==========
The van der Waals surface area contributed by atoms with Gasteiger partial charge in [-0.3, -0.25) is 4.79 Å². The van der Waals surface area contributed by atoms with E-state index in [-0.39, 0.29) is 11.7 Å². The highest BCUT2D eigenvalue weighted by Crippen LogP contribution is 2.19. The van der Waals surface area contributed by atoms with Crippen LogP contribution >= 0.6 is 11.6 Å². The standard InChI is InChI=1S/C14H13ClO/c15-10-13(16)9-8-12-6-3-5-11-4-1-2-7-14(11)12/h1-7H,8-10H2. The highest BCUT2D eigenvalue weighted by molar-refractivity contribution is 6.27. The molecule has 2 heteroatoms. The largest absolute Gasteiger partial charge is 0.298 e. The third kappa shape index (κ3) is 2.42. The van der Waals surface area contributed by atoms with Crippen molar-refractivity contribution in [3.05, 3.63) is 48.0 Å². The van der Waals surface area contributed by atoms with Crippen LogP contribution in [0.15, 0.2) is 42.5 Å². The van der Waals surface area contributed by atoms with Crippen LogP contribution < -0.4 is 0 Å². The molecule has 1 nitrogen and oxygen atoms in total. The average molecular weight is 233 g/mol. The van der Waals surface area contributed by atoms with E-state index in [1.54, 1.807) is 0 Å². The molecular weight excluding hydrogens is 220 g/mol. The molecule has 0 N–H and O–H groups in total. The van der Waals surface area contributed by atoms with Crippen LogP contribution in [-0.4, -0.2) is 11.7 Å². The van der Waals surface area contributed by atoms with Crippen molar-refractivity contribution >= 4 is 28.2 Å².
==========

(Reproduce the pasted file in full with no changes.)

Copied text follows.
The van der Waals surface area contributed by atoms with Gasteiger partial charge in [-0.3, -0.25) is 4.79 Å². The van der Waals surface area contributed by atoms with E-state index in [-0.39, 0.29) is 11.7 Å². The highest BCUT2D eigenvalue weighted by Crippen LogP contribution is 2.19. The van der Waals surface area contributed by atoms with Crippen LogP contribution >= 0.6 is 11.6 Å². The standard InChI is InChI=1S/C14H13ClO/c15-10-13(16)9-8-12-6-3-5-11-4-1-2-7-14(11)12/h1-7H,8-10H2. The highest BCUT2D eigenvalue weighted by molar-refractivity contribution is 6.27. The molecule has 2 heteroatoms. The largest absolute Gasteiger partial charge is 0.298 e. The third kappa shape index (κ3) is 2.42. The van der Waals surface area contributed by atoms with Crippen molar-refractivity contribution in [3.05, 3.63) is 48.0 Å². The van der Waals surface area contributed by atoms with Crippen LogP contribution in [0.15, 0.2) is 42.5 Å². The van der Waals surface area contributed by atoms with Crippen LogP contribution < -0.4 is 0 Å². The molecule has 1 nitrogen and oxygen atoms in total. The average molecular weight is 233 g/mol. The van der Waals surface area contributed by atoms with E-state index in [1.54, 1.807) is 0 Å². The molecular weight excluding hydrogens is 220 g/mol. The molecule has 0 N–H and O–H groups in total. The van der Waals surface area contributed by atoms with Crippen LogP contribution in [-0.4, -0.2) is 11.7 Å². The van der Waals surface area contributed by atoms with Crippen molar-refractivity contribution >= 4 is 28.2 Å².